Demonstrating that the more things change, the more they stay the same, the movie version of MatH concerns itself with the problem of urban redevelopment and the lack of affordable housing for young people in London. Arthur Lowe (taking a break from playing the officious but caring Captain Mainwaring) here plays Mr Spiros, the acerbic CEO of a building company who orders the ever dependable upper class twit Peter Cellier to buy all six houses in the Roper's street, so as to knock them down and build offices. Predictably George wants to sell up, whilst Mildred and sitting tenants Robin, Chrissie and Jo are determined to hold out against the redevelopment. Comic misunderstanding and deviousness ensues and for the first hour the film feels exactly like a TV episode with a slightly bigger budget.

In the final section, however, the film kicks up a much-needed gear. The gang follow George to the Thames TV studios where he's trying to hand his house deeds over to Cellier's Morris Pluthero. Once there, Spike Milligan makes a couple of appearances at his most manic self, while Jack Smethurst and Rudolph Walker from execrable racecom Love Thy Neighbour (also adapted for the big screen) meet George in the studio bar and briefly poke fun at their sitcom characters when Smethurst indignantly berates George for directing a 'humorous' racist comment at Walker. As is often the way all returns to the status quo in the end - even Robin's nearly successful attempt to seduce Chrissy is interrupted in the nick of time!

The subject of famous guest stars is one of the few interesting points in the movie adaptation of the Sid James vehicle, Bless This House. For reasons which appear obvious, Robin Stewart who played Sid's son Mike in the TV series was replaced with seventies sex farce staple (and all-round ugly git), Robin Askwith. In fact Stewart simply couldn't do the film as he had another acting job for the period in which filmed took place. The addition of next door neighbours Terry Scott and June Whitfield - essentially reprising the same characters as they always play - is a more obvious attempt to inject some star appeal into proceedings, as is the replacement of Anthony Jackson (in the role of Sid's best friend Trevor) with Carry on regular Peter Butterworth. The fact that the creative team behind the Carry Ons, Peter Rogers and Gerald Thomas, were producer and director of the Bless This House movie is presumably not co-incidental.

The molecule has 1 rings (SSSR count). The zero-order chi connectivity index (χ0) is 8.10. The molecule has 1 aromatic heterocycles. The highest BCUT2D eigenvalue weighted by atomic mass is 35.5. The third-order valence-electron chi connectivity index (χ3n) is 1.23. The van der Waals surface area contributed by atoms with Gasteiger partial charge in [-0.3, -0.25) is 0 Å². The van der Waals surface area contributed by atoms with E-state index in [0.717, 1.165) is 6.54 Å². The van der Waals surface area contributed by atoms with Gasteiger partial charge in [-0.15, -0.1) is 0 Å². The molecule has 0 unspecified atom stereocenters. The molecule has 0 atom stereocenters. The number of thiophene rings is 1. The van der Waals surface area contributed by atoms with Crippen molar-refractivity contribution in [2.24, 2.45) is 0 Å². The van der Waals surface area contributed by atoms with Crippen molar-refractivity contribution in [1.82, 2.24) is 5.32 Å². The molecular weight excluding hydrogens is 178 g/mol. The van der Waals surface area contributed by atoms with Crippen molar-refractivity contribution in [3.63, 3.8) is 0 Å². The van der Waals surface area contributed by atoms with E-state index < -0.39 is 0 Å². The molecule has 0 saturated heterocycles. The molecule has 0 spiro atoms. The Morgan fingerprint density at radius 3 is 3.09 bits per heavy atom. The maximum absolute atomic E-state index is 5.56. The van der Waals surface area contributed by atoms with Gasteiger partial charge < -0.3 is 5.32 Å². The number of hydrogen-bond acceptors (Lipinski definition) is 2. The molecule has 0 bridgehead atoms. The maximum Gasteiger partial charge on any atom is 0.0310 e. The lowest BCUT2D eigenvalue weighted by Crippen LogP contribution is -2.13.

In fact these two were themselves interlopers, with series creators Vince Powell and Harry Driver also replaced on scripting duties and, as far as I can see, absent entirely from the film's crew. That this makes little difference to the finished product - a tale of star crossed lovers getting together in the face of parental disapproval, with a side order of home whisky making and an intriguingly modern interest in the environment - does, however, demonstrate the rather routine nature of the source material.

The Bless This House solution of simply dragging a half-hour story out so that it fills 90 minutes is actually quite unusual in the sitcom movies of the period. The approach taken by George and Mildred in 1980 of adding a ludicrous twist to the regular fare - in this case, a hitman trying to kill George in a London hotel - is even more unusual (and that's the least of the problems suffered by this worst of the TV spin-offs, in which all expense seems to have been spared and where Yootha Joyce was quite literally dying on her feet).